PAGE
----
Forensic linguistics: Rhodes working towards an inclusive legal systemDate Released: Mon, 7 August 2017 09:28 +0200
Rhodes University academics are developing a new ground breaking course that seeks to address the classism and language based discrimination of our legal system through a new discipline called ‘forensic linguistics’.
Rhodes University’s Professor Russell Kaschula, NRF SARChI Chair in the Intellectualisation of African Languages, Multilingualism and Education, Zakeera Docrat; a Law graduate and Masters Student in African Languages, together with their colleague Professor Monwabisi Ralarala, from Cape Peninsula University of Technology(CPUT) were part of the 13th Biennial Conference of the International Association of Forensic Linguists.
The conference was hosted at the University of Porto In Portugal last month under the theme ‘New Challenges for Forensic Linguists’.
Key Forensic Linguistic experts including five Forensic linguists from Africa attended the conference. Forensic Linguistics is defined as the application of linguistic knowledge, methods and insights to the forensic context of law, language, crime investigation, trial and judicial processes. It is about improving the delivery of justice by using language analysis.
To date, the African continent does not have a special unit on forensic linguistics and only a few selected academics such as Docrat, Kaschula and Ralarala are making headway in establishing the ‘new’ discipline.
Docrat and Kaschula presented two papers, the first co-presented with Ralarala based on a chapter entitled “The exclusion of South African Sign Language speakers in the criminal justice system: a case based approach”. This chapter appeared in the recently published book entitled “African Languages and Language Practice Research in the 21st Century: Interdisciplinary themes and Perspectives” edited by Ralarala.
The paper dealt with the case of S v Sikhafungana, where a woman from a rural village in Mount Frere was sexually assaulted by a neighbour in the middle of the night. The woman is deaf and is illiterate. When the case went to trial, her sister interpreted for her, despite the fact that she is not a sworn sign language interpreter and as such has no understanding or knowledge of standard sign language interpreting.
In the paper they ask how just can the law be towards the complainant in a case where the participants do not share a language of communication.
The second paper was co-presented with Docrat and Kaschula, based on Docrat’s Master's research looking at the role of African languages as a transformative tool in the legal system. The paper was the only one presented on African languages amongst the international delegates.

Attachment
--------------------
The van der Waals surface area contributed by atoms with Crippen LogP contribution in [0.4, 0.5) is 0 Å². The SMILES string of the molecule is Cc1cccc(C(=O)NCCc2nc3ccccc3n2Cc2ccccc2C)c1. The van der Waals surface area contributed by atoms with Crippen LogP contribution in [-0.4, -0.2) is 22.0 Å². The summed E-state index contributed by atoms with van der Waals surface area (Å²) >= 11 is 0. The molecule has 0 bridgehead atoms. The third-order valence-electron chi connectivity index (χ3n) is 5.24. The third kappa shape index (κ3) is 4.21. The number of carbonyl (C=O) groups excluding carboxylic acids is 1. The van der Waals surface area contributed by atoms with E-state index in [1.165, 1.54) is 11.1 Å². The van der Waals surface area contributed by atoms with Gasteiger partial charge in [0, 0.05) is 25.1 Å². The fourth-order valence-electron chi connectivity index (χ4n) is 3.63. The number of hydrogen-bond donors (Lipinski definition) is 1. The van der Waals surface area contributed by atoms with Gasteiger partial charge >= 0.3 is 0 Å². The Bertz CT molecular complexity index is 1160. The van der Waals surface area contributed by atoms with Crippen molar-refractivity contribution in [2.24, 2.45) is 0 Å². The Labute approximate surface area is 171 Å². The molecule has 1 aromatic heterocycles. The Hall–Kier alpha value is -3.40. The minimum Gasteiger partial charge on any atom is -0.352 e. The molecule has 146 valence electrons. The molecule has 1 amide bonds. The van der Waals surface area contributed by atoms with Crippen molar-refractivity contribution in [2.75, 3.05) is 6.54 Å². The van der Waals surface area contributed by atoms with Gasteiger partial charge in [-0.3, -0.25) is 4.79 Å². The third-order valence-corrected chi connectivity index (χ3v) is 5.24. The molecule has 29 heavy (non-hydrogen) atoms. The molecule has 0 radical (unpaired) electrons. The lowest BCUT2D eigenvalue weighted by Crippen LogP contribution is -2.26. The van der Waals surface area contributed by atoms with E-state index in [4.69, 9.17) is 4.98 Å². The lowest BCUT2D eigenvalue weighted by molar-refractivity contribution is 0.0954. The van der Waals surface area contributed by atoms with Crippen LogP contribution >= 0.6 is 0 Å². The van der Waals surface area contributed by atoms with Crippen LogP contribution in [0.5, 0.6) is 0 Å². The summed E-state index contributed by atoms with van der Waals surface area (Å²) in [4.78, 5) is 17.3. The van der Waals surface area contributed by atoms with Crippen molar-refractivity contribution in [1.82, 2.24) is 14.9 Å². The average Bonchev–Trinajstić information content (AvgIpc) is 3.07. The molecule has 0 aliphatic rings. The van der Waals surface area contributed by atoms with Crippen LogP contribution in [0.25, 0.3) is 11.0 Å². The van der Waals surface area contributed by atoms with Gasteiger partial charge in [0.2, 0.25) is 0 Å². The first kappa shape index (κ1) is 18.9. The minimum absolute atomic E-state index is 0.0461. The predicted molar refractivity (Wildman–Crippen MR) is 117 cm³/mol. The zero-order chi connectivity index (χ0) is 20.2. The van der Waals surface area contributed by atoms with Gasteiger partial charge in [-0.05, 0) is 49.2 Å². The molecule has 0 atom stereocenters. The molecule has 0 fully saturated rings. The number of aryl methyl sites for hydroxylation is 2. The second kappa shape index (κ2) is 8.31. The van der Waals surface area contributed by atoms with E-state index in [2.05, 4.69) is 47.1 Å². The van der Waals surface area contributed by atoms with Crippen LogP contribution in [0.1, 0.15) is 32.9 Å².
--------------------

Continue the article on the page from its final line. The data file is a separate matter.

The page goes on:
“Lawyers take language for granted, yet they use it every day to formulate strong arguments. It is strange that they are not sensitive to the issue of lack of comfort and exclusion on the basis of the very same language,” explains Docrat who is also a Rhodes Law graduate.
Docrat was particularly impressed by the display of the importance of forensic linguistics in a paper presented by a Brazilian expert, “It is about hostage negotiations where language is the biggest tool to seek a resolution. The expert spoke of her work of training negotiators in linguistics so that they may understand the correct use of language and tone,” she explains.
Papers presented were as diverse as necessary in order to validate the strong need for forensic linguists in the judicial systems of every country that seeks to be just and fair to its citizens.
Some of the topics touched on include, ‘the usefulness of investigative linguistic analysis in the Courts’, ‘how widespread misconceptions about language cause systemic failures in the justice system’.
The inter-disciplinary benefits of this profession have prompted Kaschula and Docrat to advocate for an Honours course to be offered at Rhodes University.
“We have set up a local network to help us compile recommendations for the syllabus and essentially for Forensic Linguistics to become a desired and highly regarded course by our students. We are moving away from criticising our justice system, but towards helping,” said Russell Kaschula.
Docrat as part of her Master's research has consulted some of the best and long-serving legal minds on the status and use of African languages in the South African legal system and how this could foster transformation. The network includes Rhodes Chancellor Judge Lex Mpati, Judge James Yekiso and Professor Pierre De Vos, a Constitutional law expert, among others.
Once the concept for the Honours course is completed with recommendations, the team will present it to the Department of Justice. The three academics are also planning to take the case of the assaulted Mount Frere woman forward and interrogate the injustice of her exclusion on the basis of her language of communication and disability.